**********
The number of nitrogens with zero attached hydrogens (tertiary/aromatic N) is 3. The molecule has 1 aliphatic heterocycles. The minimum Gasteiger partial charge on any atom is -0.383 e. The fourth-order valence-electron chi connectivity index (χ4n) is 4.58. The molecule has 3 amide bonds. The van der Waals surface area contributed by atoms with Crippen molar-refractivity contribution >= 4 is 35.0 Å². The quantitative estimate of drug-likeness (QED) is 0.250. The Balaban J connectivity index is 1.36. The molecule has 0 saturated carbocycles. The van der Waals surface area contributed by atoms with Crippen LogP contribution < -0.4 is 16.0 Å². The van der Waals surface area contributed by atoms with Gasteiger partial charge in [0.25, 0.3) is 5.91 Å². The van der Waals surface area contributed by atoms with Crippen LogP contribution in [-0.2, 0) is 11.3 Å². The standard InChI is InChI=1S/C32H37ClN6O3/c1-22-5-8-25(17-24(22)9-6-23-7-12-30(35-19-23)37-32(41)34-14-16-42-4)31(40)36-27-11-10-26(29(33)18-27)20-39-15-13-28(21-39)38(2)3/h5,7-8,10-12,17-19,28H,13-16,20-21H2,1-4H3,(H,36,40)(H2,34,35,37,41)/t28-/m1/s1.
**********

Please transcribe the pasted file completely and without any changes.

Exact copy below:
The number of nitrogens with zero attached hydrogens (tertiary/aromatic N) is 3. The molecule has 1 aliphatic heterocycles. The minimum Gasteiger partial charge on any atom is -0.383 e. The fourth-order valence-electron chi connectivity index (χ4n) is 4.58. The molecule has 3 amide bonds. The van der Waals surface area contributed by atoms with Crippen molar-refractivity contribution >= 4 is 35.0 Å². The quantitative estimate of drug-likeness (QED) is 0.250. The Balaban J connectivity index is 1.36. The molecule has 0 saturated carbocycles. The van der Waals surface area contributed by atoms with Crippen LogP contribution < -0.4 is 16.0 Å². The van der Waals surface area contributed by atoms with Gasteiger partial charge in [0.25, 0.3) is 5.91 Å². The van der Waals surface area contributed by atoms with Crippen LogP contribution in [-0.2, 0) is 11.3 Å². The standard InChI is InChI=1S/C32H37ClN6O3/c1-22-5-8-25(17-24(22)9-6-23-7-12-30(35-19-23)37-32(41)34-14-16-42-4)31(40)36-27-11-10-26(29(33)18-27)20-39-15-13-28(21-39)38(2)3/h5,7-8,10-12,17-19,28H,13-16,20-21H2,1-4H3,(H,36,40)(H2,34,35,37,41)/t28-/m1/s1.